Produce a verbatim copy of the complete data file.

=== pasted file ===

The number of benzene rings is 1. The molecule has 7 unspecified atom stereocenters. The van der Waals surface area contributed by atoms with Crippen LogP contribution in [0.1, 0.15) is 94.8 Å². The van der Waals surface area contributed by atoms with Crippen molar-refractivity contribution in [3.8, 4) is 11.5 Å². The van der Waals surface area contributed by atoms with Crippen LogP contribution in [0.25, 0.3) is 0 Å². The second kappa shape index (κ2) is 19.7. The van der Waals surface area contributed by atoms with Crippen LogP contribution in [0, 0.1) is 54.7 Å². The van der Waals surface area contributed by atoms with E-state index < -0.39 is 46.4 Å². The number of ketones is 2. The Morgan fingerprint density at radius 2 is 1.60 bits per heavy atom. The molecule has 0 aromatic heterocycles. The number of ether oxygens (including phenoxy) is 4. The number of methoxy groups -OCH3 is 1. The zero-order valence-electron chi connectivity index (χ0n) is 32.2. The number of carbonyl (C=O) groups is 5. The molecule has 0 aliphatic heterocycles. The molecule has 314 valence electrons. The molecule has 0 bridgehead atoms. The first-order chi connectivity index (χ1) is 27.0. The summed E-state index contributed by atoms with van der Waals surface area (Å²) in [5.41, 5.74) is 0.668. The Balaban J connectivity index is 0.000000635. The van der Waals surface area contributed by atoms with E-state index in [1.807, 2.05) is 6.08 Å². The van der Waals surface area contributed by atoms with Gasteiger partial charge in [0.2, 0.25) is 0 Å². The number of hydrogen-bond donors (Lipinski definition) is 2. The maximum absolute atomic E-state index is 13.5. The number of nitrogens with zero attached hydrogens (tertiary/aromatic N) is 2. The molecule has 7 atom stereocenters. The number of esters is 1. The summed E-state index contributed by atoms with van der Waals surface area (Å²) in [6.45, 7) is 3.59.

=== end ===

The number of benzene rings is 1. The molecule has 7 unspecified atom stereocenters. The van der Waals surface area contributed by atoms with Crippen LogP contribution in [0.1, 0.15) is 94.8 Å². The van der Waals surface area contributed by atoms with Crippen molar-refractivity contribution in [3.8, 4) is 11.5 Å². The van der Waals surface area contributed by atoms with Crippen LogP contribution in [0.25, 0.3) is 0 Å². The second kappa shape index (κ2) is 19.7. The van der Waals surface area contributed by atoms with Crippen LogP contribution in [0, 0.1) is 54.7 Å². The van der Waals surface area contributed by atoms with E-state index < -0.39 is 46.4 Å². The number of ketones is 2. The Morgan fingerprint density at radius 2 is 1.60 bits per heavy atom. The molecule has 0 aromatic heterocycles. The number of ether oxygens (including phenoxy) is 4. The number of methoxy groups -OCH3 is 1. The zero-order valence-electron chi connectivity index (χ0n) is 32.2. The number of carbonyl (C=O) groups is 5. The molecule has 0 aliphatic heterocycles. The molecule has 314 valence electrons. The molecule has 0 bridgehead atoms. The first-order chi connectivity index (χ1) is 27.0. The summed E-state index contributed by atoms with van der Waals surface area (Å²) in [5.41, 5.74) is 0.668. The Balaban J connectivity index is 0.000000635. The van der Waals surface area contributed by atoms with E-state index in [1.807, 2.05) is 6.08 Å². The van der Waals surface area contributed by atoms with Gasteiger partial charge in [0.2, 0.25) is 0 Å². The number of hydrogen-bond donors (Lipinski definition) is 2. The maximum absolute atomic E-state index is 13.5. The number of nitrogens with zero attached hydrogens (tertiary/aromatic N) is 2. The molecule has 7 atom stereocenters. The number of esters is 1. The summed E-state index contributed by atoms with van der Waals surface area (Å²) in [6.45, 7) is 3.59.